I guess the reason for this tangent is to ask two questions: do Nolan and Joy have any clue how they’re going to land this plane, and what is there really left to care about? To the first point, with most TV shows I’ve come across, you can kind of see that the creators have a goal that they want to achieve, and typically they do. Game of Thrones probably did, until the fumbled it with a legendarily polarizing final season. The Sopranos appeared to. Sometimes though these things just seem to work out organically. The Leftovers, probably my favorite show, was originally to be a miniseries, and Damon Lindelof and Tom Perrotta ultimately wrote two more seasons that were vastly superior; they didn’t know where they were landing the plane originally, but they ultimately landed it gracefully. I have no idea what Westworld is striving to be at this point. I personally don’t find its storylines intriguing anymore, at least not in a mysterious way. It also didn’t help that this fourth season ended the way that it did.
So… I’m just going to drop spoilers here. But basically every character is dead at the end of this season. On one hand, I kind of admire it, because it’s ballsy to just pluck off most of your cast in a single hour of television. On another hand, my investment in these characters had kind of flickered out before reaching this finale. Truth be told, characters that I’d been watching for four seasons bit the dust, and I didn’t care in the slightest. Not to sound harsh, but really, what are the stakes at this point? The bulk of the characters are robots, and they’re robots who have died and been brought back to life a plethora of times. Are we really supposed to be affected by this? Because I think I’ve checked out.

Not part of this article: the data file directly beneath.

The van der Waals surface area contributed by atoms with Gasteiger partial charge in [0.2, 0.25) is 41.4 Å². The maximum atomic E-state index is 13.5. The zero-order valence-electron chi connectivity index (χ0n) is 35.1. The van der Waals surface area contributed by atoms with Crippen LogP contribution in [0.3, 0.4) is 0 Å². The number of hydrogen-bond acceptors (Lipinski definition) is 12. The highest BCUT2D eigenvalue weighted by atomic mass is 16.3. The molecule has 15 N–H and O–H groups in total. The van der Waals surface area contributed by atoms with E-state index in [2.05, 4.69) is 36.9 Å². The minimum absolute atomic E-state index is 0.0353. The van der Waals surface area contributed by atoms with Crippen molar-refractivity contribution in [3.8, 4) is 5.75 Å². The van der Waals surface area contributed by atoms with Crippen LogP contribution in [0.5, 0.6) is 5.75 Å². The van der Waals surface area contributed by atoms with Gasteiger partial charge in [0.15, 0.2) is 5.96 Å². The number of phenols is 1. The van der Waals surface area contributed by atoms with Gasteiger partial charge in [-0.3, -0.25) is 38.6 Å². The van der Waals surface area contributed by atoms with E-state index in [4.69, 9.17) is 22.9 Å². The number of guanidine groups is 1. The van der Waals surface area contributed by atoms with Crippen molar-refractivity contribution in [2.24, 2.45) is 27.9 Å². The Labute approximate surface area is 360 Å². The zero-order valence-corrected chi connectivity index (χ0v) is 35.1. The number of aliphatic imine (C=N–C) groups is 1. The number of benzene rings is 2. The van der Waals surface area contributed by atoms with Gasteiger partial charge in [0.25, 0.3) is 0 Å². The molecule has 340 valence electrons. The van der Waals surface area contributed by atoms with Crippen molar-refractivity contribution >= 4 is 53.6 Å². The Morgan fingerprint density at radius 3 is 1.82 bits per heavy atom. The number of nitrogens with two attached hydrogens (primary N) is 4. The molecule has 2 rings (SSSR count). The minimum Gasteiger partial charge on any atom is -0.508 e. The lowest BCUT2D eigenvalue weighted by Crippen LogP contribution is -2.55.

I can’t say that I’m speaking on behalf of the public, because surely there are still super fans of Westworld out there. I just think I’m done with it, which is a shame because… that first season was a truly remarkable achievement. That and the score is always a banger (even when I wanted to get it over with, I never skipped the opening credits). The love just isn’t there anymore. I’m not really invested in it, and honestly it’s just not as interesting as it seems to think it is. The plan is for a fifth season, but it is yet to be renewed. Truth is, unless they get like Anthony Hopkins or another major name on board (getting recent Academy Award winner Ariana DeBose in this season was a good call, even though she was underused), I don’t think I’ll be returning to Westworld. There is simply too much TV on right now, and folks, I think I’m checking out.